sosm_bannerOur Super Online Sewing Match contestants submitted their Roller Skate Dress for the Round Two Challenge by midnight last night. We love the variety in today’s entries and the stiff competition… These contestants can sew! There are so many pretty dresses with very different looks, all from the same pattern! Just as in Round One, contestants had a list of specific photos to share so we could see the quality of construction, and each contestant wrote a post or sent an email including a narrative about their experience with second challenge. Our judges will evaluate each dress and we’ll announce the six contestants who will advance to Round Three on Friday, July 26. We’ll also announce our Round Three Challenge on Friday! Here is a calendar with all of the important dates for The Super Online Sewing Match.

Click on each contestant’s blog or Flickr link below for more info and photos.

Don’t forget about the Community Match! You have from now until September 10 to sew your own Roller Skate Dress (or tunic!); add it to the photo pool for a chance to win lots of fabulous prizes.

Sue from A Colourful Canvas

“Variations on a design include: the addition of a Peter Pan collar, edged with handmade green gingham piping, 1″ neck facing, lace eyelet sewn along the armholes, colour blocked with two patterns, handmade green gingham piping between the two prints, secret pockets in the front of dress, lace eyelet sewn onto the lining hem, fully reversible dress…”


Ashley from Ashley Lotecki Illustration & Design

“At the waist, I added in a peplum which has a double layer of fabric and was gathered to give it more structure. It can be fluffed up more or smoothed out to be flatter as the wearer would like. Party Princess vs. Casual Princess! I moved the elastic waist casing so it sat underneath the peplum because I didn’t want the stitching to combat the top of the peplum and it looks a lot cleaner.”


Melissa from Scavenger Hunt

“The most challenging part of this dress was these ice cream cone pockets. They required a lot of planning to get them to turn out right. First, I drew out the design for them on paper, then made a nice symmetrical pattern with Illustrator. I cut them out in fabric and used Wonder Under to adhere the shapes to a piece of white fabric. I added fusible interfacing to the back of that fabric and then hand-embroidered the pattern on the cone and around the edges. Then I sewed on the linings and turned them right side out, made a buttonhole in each, and sewed them on the front. Then I went over the machine stitches with embroidery floss to hide them. The best part is that they are actual functional pockets! The ‘cherry’ keeps them buttoned up.”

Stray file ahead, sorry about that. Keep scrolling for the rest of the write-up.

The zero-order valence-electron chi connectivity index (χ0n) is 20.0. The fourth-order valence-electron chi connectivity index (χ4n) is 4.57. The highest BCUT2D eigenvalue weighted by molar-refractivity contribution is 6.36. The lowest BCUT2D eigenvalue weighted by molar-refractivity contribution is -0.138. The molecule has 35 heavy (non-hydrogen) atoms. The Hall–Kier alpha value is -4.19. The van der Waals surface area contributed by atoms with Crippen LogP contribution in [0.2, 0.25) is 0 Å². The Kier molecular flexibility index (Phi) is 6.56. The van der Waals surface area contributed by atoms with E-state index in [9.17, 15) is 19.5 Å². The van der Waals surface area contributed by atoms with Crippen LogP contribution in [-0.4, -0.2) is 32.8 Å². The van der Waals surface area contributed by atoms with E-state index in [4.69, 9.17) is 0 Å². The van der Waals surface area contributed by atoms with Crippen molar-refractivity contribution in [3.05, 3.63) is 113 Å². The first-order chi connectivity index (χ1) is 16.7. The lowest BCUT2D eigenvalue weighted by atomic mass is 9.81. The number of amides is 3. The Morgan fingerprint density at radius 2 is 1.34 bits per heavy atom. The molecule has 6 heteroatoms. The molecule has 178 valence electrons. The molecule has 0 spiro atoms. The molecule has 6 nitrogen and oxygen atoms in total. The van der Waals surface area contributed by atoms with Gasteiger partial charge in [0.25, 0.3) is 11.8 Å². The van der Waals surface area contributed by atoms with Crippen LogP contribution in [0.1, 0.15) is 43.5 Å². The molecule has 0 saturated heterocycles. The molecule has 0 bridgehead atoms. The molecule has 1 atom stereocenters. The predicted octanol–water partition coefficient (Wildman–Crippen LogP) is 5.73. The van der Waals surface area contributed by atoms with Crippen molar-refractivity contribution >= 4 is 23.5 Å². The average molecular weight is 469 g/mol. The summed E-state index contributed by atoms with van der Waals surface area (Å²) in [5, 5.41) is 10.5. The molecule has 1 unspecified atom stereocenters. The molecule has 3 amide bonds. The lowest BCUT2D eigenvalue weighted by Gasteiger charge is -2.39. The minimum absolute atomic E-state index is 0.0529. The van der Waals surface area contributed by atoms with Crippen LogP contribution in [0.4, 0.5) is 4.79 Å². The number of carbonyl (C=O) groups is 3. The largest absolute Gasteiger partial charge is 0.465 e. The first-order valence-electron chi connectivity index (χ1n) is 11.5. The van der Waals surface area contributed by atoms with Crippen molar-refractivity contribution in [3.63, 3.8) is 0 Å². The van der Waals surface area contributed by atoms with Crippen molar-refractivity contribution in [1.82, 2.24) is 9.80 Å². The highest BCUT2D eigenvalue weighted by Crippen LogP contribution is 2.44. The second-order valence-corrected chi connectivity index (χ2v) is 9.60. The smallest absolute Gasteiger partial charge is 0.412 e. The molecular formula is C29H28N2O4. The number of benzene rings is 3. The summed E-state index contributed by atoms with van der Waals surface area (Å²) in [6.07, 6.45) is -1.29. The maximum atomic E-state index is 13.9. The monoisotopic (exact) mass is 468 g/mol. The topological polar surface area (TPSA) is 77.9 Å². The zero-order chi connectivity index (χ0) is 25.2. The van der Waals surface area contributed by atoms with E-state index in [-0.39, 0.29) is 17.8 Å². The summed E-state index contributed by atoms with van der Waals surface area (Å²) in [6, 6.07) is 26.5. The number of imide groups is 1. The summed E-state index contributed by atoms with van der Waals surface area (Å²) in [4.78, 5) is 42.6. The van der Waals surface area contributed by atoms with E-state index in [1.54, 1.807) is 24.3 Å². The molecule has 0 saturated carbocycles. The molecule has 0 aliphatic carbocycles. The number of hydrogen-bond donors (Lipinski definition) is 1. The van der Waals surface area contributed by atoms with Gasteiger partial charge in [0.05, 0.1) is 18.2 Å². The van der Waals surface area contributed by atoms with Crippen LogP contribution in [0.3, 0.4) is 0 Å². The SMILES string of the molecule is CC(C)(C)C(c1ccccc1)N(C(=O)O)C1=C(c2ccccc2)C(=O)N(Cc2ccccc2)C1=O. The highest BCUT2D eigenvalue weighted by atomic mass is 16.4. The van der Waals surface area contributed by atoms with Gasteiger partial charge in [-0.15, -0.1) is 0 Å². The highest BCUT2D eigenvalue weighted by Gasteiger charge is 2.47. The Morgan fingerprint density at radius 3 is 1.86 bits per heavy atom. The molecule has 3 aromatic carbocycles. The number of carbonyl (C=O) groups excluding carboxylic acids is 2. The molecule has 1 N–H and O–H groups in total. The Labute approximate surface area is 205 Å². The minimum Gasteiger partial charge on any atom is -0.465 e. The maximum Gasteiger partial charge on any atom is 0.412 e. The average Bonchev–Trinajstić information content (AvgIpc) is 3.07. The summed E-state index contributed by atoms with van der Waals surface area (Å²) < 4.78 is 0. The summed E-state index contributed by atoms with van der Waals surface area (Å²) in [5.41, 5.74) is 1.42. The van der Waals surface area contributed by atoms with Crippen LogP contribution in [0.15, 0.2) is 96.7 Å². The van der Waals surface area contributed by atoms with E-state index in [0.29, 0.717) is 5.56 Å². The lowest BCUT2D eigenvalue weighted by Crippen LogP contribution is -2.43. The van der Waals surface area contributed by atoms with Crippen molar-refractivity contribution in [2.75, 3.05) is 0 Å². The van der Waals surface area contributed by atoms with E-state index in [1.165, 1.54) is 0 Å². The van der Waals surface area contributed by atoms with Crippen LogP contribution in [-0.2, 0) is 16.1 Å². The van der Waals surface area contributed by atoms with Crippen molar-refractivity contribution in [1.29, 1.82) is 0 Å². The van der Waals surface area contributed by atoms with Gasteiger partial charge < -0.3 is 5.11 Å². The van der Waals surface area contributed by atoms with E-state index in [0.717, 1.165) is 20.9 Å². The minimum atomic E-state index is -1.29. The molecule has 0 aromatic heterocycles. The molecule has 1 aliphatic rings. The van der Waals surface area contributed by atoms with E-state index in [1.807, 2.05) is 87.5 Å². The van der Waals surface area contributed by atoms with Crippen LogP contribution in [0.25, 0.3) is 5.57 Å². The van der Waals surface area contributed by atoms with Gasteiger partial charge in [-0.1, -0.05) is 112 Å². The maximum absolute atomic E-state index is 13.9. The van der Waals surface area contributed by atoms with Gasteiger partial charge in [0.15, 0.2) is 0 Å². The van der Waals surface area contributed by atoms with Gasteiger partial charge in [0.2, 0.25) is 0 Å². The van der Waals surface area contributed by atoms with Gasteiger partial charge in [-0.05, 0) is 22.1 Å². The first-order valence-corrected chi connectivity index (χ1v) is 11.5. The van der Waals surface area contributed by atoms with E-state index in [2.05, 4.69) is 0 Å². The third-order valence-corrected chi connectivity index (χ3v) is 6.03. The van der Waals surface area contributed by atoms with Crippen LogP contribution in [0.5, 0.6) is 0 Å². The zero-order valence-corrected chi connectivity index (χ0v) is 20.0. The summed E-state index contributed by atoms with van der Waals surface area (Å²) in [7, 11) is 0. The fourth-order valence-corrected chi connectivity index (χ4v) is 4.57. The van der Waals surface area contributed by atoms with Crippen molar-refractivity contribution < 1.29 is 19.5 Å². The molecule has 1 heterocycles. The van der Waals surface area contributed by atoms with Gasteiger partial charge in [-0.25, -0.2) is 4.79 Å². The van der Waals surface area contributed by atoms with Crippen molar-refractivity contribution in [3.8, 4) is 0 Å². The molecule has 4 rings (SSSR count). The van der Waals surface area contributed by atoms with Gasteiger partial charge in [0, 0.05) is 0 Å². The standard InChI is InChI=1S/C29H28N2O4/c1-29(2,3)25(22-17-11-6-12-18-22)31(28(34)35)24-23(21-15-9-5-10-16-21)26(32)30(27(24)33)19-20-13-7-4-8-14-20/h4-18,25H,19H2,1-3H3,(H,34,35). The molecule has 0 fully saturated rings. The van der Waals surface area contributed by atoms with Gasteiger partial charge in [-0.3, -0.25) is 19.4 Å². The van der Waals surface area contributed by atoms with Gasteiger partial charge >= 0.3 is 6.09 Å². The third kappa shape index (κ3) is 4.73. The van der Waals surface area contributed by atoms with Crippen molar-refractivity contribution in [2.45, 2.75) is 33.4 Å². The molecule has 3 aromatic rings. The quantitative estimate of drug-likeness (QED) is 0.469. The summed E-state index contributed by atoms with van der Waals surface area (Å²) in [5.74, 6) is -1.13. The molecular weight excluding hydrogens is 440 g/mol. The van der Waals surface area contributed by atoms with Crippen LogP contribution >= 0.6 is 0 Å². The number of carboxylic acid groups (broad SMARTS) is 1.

Nicole from Nicole at Home

“To create the bodice and skirt chevrons, I cut the pattern down the middle of the front, and along one of the elastic stitching lines, adding seam allowance where needed. Then each piece of fabric was cut individually to ensure that everything matched up. I used the same technique as I did here, overlapping the pieces at the sewing lines and drawing the stripes right onto the pattern pieces before aligning and pinning to the fabric.”


Ngoc, on Flickr

“I know this is a pattern for a little girl’s dress (and a lovely pattern it is), but my design aesthetics tend not to include anything too cutesy. So I decided to sew this little girl’s dress using fabrics I would use for my own clothes… The only thing I did differently was to embellish the hem with hand embroidery a la Richard Saja. My work won’t be featured in a museum anytime soon, but I really like the effect.”


Kelli from True Bias

“In my opinion [the collar} was definitely the hardest part of the dress. It took me a few tries to get everything perfect. But in the end I love it. I feel like the wave/point goes well with the nautical feel of the fabric. In the back I added a button loop and a fabric colored button that I made out of some scraps of matching fabric.”


Charise from Charise Creates

“The jumping off point for the design was this Grandmother’s Flower paper pieced pattern. I design paper piecing patterns and thought this one would be a perfect addition to the dress! I created two flowers for the pockets in some of my favorite Japanese fabrics. It was fun to fussy cut the motifs for the petals!”


Lori from Girls in the Garden

“I used the dress version but redrafted the pattern so I could use one fabric for the bodice and another for the skirt. Lily wanted orange in her dress and that is one of the colors in the stripes. I used the elastic casing lines from the pattern for the division from bodice and skirt, adding 3/4″ to these pattern pieces for the casing”